I freely admit that I first read an Anne Perry book after learning of her involvement in a sensational New Zealand murder case. But before you judge me too harshly, consider a summer in the Mojave desert. There is nothing to do because of the soul sucking heat that drives everyone who cannot get out of town into their swamp cooled or air-conditioned houses. Much like Alaskans, we hibernate for a good part of the year. Only for us it is summertime. Ed and I spent our days reading, mostly mysteries, and we were always on the lookout for new, to us, authors and series.
One Sunday we saw an interview of Anne Perry on 60 Minutes or Dateline (back before there was an internet) during which she discussed her murder conviction of 1954. I had never read a book written by a murderer before, and couldn’t resist the temptation to see if our local library stocked any of her work. They did and we read.
Before I get to the actual books, a few words about the notorious past of Anne Perry:
She was born Juliet Hulme, on October 28, 1938 in Blackheath, England. Daughter of a physicist, she spent most of her early life separated from her family in attempt to mitigate the impact of the climate on her poor health (tuberculosis). She was living with her father in New Zealand when she and her only friend murdered her friend’s mother, Honora Rieper, on June 22, 1954. She was 15 at the time and as a minor was not allowed to speak in her own defense which, according to interviews, bothers her still. The murder was a particularly violent one; the victim was struck on or about the head at least 45 times with a brick in a sock.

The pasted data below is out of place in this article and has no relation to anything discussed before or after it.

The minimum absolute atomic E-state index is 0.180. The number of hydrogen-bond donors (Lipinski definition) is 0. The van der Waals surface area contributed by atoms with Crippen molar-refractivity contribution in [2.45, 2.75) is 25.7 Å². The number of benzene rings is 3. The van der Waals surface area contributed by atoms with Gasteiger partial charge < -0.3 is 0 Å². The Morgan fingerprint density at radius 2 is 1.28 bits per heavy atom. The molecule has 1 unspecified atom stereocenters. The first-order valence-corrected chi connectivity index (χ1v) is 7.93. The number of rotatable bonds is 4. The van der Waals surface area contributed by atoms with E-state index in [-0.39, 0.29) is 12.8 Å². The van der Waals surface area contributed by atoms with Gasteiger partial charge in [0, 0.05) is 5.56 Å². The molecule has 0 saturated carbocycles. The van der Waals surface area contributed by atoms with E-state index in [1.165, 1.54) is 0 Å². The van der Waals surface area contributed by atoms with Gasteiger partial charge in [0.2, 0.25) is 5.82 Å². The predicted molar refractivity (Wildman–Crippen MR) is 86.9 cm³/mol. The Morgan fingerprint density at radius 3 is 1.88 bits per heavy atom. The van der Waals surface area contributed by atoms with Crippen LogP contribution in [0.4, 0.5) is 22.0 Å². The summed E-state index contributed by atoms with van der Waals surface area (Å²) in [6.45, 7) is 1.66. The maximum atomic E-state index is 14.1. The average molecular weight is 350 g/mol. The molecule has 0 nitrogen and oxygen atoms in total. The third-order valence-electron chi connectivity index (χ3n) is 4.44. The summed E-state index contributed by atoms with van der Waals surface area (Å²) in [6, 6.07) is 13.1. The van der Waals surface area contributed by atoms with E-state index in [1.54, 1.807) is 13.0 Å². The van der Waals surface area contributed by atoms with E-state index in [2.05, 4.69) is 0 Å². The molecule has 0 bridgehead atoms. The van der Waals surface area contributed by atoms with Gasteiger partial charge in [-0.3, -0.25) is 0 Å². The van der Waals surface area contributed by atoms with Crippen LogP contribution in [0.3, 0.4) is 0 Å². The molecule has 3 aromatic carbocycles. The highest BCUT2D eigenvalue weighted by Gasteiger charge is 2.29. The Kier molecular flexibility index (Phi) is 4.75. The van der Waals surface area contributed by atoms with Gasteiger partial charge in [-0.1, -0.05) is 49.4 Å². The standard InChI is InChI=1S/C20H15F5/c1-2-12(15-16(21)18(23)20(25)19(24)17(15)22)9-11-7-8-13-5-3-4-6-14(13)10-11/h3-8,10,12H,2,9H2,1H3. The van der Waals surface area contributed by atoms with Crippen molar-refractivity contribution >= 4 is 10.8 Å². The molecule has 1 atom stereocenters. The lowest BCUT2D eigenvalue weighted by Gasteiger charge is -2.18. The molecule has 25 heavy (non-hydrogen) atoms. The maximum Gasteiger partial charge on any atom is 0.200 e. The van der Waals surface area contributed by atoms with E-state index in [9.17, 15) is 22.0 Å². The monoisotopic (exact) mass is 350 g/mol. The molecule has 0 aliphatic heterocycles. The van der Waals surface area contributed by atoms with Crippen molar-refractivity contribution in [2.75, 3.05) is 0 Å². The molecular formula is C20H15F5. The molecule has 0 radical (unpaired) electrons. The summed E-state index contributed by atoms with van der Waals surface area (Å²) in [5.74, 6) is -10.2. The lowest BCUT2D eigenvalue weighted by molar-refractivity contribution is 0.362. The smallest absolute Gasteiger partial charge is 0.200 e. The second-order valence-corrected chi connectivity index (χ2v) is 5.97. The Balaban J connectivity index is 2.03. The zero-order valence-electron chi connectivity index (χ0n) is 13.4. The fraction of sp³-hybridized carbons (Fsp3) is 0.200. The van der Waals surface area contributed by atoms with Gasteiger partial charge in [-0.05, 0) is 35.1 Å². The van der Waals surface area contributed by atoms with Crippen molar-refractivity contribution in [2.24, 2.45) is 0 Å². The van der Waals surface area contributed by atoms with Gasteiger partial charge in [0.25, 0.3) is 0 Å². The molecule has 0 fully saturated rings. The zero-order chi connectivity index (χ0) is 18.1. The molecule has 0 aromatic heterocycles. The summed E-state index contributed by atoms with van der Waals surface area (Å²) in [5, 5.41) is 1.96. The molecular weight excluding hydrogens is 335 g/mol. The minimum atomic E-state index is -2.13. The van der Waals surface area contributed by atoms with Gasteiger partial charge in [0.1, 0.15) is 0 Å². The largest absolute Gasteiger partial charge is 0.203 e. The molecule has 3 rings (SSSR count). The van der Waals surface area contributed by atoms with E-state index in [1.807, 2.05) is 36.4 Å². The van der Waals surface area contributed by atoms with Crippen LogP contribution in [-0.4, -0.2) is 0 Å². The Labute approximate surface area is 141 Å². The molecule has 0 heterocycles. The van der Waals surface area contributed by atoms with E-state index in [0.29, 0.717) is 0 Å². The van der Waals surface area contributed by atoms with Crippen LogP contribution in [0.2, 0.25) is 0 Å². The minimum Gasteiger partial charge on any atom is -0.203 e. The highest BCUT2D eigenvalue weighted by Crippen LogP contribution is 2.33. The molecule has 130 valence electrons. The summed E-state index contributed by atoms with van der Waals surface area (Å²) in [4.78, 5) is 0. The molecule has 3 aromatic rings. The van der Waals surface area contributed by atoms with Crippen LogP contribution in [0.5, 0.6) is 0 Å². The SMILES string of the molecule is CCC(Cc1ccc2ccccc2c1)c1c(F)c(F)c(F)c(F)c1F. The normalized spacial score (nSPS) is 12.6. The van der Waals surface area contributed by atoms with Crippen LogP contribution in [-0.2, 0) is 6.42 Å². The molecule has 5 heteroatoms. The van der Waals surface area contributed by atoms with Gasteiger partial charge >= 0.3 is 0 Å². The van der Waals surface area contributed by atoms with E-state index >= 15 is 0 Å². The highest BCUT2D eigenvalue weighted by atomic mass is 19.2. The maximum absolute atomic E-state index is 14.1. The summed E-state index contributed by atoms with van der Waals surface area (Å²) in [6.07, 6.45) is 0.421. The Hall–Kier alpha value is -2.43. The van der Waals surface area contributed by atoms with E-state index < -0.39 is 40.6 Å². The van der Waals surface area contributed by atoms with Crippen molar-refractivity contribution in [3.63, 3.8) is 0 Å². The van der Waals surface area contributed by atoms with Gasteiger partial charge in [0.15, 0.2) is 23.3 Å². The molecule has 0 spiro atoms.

Anne Perry and her friend were convicted of murder on August 29th of the same year and sentenced to be detained at “Her Majesty’s pleasure,” which was an indeterminate sentence. Though she didn't know it at the time, she serve five and a half years including time at Mt Eden Prison, a notorious adult prison (she was the only minor) where convicted prisoners were still being hanged as late as 1957. Her first three months there were spent in solitary confinement in order to break her spirit before she was released into the general population. Upon her release she left New Zealand, taking her step-father’s surname, and after some years in America, Canada and England, she settled quietly in a Scottish village where she wrote her Victorian mystery novels.
Ian Rankin, a Scottish mystery writer, interviewed her about her past. A transcript can be found here.
Peter Jackson, of "Lord of the Rings" fame, made a movie about the murder, "Heavenly Creatures," casting a young Kate Winslet as Perry in 1994. The movie, made without her knowledge, outed Anne Perry as a convicted murderer. Hence the news interview that we watched one Sunday evening. She did not ever try to capitalize on her notorious past or profit from it, but tried very hard to live quietly with it remaining a secret from friends, neighbors, her agent and the public at large.